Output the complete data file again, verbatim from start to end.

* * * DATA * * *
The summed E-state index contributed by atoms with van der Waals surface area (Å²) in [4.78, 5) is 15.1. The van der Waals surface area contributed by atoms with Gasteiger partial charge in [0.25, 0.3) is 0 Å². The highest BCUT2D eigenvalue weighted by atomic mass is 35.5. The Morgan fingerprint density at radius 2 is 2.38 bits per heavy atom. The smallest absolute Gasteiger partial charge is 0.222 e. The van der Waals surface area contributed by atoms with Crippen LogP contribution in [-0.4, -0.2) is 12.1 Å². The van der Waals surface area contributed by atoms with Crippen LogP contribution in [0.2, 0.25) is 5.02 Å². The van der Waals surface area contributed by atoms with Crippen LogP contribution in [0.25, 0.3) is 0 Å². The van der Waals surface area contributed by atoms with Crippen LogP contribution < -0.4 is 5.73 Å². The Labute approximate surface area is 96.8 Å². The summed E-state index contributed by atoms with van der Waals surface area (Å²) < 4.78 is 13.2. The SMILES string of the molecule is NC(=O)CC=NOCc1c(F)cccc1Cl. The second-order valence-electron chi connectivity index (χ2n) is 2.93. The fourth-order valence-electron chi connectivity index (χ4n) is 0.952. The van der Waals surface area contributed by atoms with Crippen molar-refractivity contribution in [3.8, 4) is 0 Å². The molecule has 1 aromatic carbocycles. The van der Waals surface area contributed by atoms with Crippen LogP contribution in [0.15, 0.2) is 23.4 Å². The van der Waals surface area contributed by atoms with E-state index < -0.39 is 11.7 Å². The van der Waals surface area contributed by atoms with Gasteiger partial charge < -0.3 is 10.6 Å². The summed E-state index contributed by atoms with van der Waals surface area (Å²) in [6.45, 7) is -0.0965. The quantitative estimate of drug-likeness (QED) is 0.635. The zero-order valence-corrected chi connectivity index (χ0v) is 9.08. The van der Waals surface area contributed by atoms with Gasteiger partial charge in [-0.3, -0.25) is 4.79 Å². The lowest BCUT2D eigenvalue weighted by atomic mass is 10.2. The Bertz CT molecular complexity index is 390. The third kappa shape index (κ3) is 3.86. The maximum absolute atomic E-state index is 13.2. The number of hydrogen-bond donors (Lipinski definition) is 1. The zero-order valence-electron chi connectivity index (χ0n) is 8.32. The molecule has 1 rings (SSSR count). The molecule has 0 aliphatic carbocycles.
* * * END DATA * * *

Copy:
The summed E-state index contributed by atoms with van der Waals surface area (Å²) in [4.78, 5) is 15.1. The van der Waals surface area contributed by atoms with Gasteiger partial charge in [0.25, 0.3) is 0 Å². The highest BCUT2D eigenvalue weighted by atomic mass is 35.5. The Morgan fingerprint density at radius 2 is 2.38 bits per heavy atom. The smallest absolute Gasteiger partial charge is 0.222 e. The van der Waals surface area contributed by atoms with Crippen LogP contribution in [-0.4, -0.2) is 12.1 Å². The van der Waals surface area contributed by atoms with Crippen LogP contribution in [0.2, 0.25) is 5.02 Å². The van der Waals surface area contributed by atoms with Crippen LogP contribution in [0.25, 0.3) is 0 Å². The van der Waals surface area contributed by atoms with Crippen LogP contribution < -0.4 is 5.73 Å². The Labute approximate surface area is 96.8 Å². The summed E-state index contributed by atoms with van der Waals surface area (Å²) < 4.78 is 13.2. The SMILES string of the molecule is NC(=O)CC=NOCc1c(F)cccc1Cl. The second-order valence-electron chi connectivity index (χ2n) is 2.93. The fourth-order valence-electron chi connectivity index (χ4n) is 0.952. The van der Waals surface area contributed by atoms with Crippen molar-refractivity contribution in [3.8, 4) is 0 Å². The molecule has 1 aromatic carbocycles. The van der Waals surface area contributed by atoms with Crippen LogP contribution in [0.15, 0.2) is 23.4 Å². The van der Waals surface area contributed by atoms with E-state index < -0.39 is 11.7 Å². The van der Waals surface area contributed by atoms with Gasteiger partial charge < -0.3 is 10.6 Å². The summed E-state index contributed by atoms with van der Waals surface area (Å²) in [6.45, 7) is -0.0965. The quantitative estimate of drug-likeness (QED) is 0.635. The zero-order valence-corrected chi connectivity index (χ0v) is 9.08. The van der Waals surface area contributed by atoms with Gasteiger partial charge in [-0.3, -0.25) is 4.79 Å². The lowest BCUT2D eigenvalue weighted by atomic mass is 10.2. The Bertz CT molecular complexity index is 390. The third kappa shape index (κ3) is 3.86. The maximum absolute atomic E-state index is 13.2. The number of hydrogen-bond donors (Lipinski definition) is 1. The zero-order valence-electron chi connectivity index (χ0n) is 8.32. The molecule has 1 rings (SSSR count). The molecule has 0 aliphatic carbocycles.